Feed represents more than half of a typical dairy’s operating costs. When milk prices decline, cutting feed costs is often a tempting first strategy for producers and their nutrition consultants. However, when it comes to nutrition management, short-term cost cutting may lead to long-term and expensive consequences.
Milk peaks and persistency may suffer, reproductive efficiency may decline, and health and vet costs could increase. Taking shortcuts is not in a producer’s best interests given the well-documented link between good nutrition and dairy cow health and productivity.
Savings may be found in many feeding programs, but these are not always made by buying the cheapest feeds and ingredients. Make wise decisions when selecting ingredients and additives to add or drop from your rations. Profitability is usually improved by feeding for increased milk production, even during periods of low milk prices. Cutting waste is most important.
Even when milk prices are low, cows should be fed a properly balanced ration that allows them to reach their genetic potential for milk and component production to maximize profitability. Profitability may be improved by increasing milk income and holding feed costs in line.
The diet should provide sufficient energy and protein for maximum milk yield, allow optimum ruminal fermentation and supply adequate minerals and vitamins to maintain health and reproduction.
Here are some important do’s and don’ts to consider during periods of low milk prices.
It’s easy to feel helpless when milk prices fall sharply. However, there are many things a dairyman can do with their feeding programs to maintain profitability or minimize losses. These do’s include:
Maximize use of quality home-grown forages and grains to lower feed costs by reducing the use of purchased feeds. Proper timing of harvest to achieve the optimum digestibility and yield, and appropriate storage to protect and maintain quality and reduce dry matter losses, is necessary to take full advantage of home-grown ingredients.
Include affordable byproducts but keep an eye on nutrient quality and consistency. Many byproduct commodities can be quite variable in nutrient content, and frequent testing is needed to be certain they fit properly in your feeding program.
Ask your feed supplier what quality assurance programs they have in place to ensure nutrient content as well as protection from mycotoxins, pathogenic bacteria, drug residues and other potential hazards. You can lower the risk of nutrient variation of the diet associated with byproducts simply by incorporating multiple ingredients in the ration. Consider using blended commodities in the diet rather than depending upon relatively large amounts of individual byproducts.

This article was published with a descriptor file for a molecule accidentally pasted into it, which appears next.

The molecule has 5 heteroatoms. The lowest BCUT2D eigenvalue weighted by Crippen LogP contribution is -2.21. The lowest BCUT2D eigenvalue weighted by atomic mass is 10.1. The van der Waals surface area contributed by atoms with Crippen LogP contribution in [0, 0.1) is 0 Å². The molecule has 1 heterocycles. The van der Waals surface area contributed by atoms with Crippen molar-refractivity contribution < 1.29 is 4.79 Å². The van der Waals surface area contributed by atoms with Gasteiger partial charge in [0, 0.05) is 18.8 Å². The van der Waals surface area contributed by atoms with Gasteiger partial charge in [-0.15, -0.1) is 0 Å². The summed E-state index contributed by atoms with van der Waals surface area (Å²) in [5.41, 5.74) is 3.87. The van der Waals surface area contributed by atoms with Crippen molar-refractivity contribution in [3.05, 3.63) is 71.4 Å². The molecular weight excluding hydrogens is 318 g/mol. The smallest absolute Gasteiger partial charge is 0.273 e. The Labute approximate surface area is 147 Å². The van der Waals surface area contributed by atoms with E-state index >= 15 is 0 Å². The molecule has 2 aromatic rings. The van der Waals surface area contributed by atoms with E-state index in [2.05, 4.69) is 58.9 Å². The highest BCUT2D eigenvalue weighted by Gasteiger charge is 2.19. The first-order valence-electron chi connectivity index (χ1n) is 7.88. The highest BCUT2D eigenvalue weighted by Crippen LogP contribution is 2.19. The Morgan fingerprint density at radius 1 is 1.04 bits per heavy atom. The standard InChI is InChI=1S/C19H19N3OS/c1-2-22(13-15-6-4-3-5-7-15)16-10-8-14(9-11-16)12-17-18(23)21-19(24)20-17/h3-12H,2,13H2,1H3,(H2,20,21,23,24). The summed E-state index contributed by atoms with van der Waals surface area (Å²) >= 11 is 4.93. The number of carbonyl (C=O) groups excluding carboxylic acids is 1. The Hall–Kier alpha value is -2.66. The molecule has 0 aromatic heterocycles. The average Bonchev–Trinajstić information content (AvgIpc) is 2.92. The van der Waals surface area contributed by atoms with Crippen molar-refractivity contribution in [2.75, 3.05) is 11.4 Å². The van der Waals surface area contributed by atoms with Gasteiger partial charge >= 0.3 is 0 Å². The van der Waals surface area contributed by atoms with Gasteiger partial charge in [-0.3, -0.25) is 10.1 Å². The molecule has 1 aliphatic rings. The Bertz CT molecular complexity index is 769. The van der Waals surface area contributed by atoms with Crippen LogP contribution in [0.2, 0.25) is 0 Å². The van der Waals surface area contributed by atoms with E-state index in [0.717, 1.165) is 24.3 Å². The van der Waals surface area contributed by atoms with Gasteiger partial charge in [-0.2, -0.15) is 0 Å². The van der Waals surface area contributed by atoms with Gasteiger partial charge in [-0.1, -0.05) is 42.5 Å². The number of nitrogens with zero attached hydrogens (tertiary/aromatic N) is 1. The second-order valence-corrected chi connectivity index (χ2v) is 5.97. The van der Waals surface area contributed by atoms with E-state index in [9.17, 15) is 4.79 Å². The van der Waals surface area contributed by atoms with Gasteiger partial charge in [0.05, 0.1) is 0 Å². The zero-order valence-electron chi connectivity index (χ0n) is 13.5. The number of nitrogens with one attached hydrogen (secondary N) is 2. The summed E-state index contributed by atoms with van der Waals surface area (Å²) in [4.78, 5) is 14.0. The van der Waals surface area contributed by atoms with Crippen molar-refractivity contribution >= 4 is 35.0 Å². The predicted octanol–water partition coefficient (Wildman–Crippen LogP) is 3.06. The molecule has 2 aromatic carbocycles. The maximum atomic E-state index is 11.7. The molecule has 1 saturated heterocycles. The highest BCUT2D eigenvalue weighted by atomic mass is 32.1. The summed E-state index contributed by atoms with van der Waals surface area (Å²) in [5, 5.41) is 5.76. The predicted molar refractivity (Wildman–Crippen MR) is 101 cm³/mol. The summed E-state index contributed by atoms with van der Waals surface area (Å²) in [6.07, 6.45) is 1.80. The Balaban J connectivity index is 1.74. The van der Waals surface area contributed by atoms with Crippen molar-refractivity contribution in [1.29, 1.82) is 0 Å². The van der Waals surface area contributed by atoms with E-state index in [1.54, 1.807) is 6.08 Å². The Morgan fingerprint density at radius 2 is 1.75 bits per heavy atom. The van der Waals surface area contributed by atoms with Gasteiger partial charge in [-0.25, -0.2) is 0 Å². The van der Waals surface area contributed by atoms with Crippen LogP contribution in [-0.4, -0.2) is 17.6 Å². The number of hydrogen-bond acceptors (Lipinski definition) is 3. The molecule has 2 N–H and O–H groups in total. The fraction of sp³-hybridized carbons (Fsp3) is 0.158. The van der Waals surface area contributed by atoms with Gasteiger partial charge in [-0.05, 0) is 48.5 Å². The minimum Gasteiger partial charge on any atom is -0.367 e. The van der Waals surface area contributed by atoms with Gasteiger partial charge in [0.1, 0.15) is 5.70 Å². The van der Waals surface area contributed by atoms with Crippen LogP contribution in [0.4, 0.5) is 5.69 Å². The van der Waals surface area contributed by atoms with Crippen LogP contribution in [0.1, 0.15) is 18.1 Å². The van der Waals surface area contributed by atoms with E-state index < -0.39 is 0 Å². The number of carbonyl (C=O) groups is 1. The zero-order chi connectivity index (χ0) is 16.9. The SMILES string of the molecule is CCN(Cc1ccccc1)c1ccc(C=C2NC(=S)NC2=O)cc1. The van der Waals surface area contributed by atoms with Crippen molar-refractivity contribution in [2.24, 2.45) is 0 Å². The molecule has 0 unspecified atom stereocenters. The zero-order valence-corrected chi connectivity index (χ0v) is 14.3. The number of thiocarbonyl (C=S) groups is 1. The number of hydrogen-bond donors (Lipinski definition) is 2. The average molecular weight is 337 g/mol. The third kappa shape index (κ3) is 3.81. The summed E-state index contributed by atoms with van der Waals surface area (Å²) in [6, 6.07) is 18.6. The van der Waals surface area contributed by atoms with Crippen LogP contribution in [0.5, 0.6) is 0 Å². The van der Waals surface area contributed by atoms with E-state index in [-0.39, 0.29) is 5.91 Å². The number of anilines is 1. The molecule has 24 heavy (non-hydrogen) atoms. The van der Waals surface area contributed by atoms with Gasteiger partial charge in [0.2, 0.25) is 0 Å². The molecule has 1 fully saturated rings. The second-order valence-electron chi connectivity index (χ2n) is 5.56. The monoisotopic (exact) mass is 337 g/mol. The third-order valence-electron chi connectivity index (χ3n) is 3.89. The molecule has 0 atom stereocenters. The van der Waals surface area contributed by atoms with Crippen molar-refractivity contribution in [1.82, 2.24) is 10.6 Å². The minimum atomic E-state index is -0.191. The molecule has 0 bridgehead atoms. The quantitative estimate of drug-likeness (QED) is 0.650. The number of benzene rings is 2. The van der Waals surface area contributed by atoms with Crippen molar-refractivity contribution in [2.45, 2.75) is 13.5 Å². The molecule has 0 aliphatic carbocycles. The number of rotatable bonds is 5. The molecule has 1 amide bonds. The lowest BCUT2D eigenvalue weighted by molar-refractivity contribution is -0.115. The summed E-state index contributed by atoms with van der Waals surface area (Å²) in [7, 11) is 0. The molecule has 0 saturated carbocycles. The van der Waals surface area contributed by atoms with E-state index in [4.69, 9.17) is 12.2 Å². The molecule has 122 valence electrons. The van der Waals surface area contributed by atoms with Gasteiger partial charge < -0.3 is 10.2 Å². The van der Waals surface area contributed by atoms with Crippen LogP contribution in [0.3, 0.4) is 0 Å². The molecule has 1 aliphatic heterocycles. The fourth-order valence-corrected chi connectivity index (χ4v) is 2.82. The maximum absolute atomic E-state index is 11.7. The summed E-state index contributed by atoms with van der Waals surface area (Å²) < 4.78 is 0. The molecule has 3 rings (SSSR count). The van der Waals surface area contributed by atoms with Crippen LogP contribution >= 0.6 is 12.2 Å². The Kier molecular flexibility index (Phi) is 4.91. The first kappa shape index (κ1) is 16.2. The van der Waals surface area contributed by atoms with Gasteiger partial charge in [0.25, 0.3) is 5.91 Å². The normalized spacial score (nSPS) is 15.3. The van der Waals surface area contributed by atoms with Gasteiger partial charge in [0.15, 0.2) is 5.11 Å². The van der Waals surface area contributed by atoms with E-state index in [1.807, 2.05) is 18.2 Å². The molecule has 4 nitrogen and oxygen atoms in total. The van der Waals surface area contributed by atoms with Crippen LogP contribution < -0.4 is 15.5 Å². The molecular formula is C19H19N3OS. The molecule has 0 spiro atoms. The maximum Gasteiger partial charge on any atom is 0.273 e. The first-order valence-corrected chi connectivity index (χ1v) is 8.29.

Minimize shrink. Shrink is the feed you’ve purchased or harvested that never gets into the cow … it’s simply wasted. This can include dry matter losses from poorly stored silage, excessive feed refusals, wind-blown feed, broken bags, excessive overfeeding, inaccurate mixing and many other types of waste.
Maximize premium bonuses. Although proper sanitation and milking protocols are most important for maintaining milk quality, feeding programs can be developed to help maintain a strong immune system to help combat mastitis and lower somatic cell count. Such programs include appropriate concentrations of vitamins and trace minerals as well as the inclusion of proven feed additives.
Feed for components. Most U.S. milk markets pay for milkfat, protein and other solids, not fluid milk alone. Be sure your feeding program is effective in maintaining or maximizing milk component yields to help maximize income.
A key strategy for increasing milk components is to ensure optimum ruminal fermentation with the proper balance of fibrous and non-fibrous carbohydrates, along with high-quality rumen-degradable and undegradable proteins.
Reconsider the use of one-group TMRs. Although one-group TMRs can provide significant labor savings in some herds, those savings may not be enough when milk prices drop. These rations are typically designed to meet the needs of the highest-producing, early lactation cows, which can be wasteful when fed to mid- and late-lactation animals and may result in excessive body condition due to energy and protein supplied beyond the animals’ needs.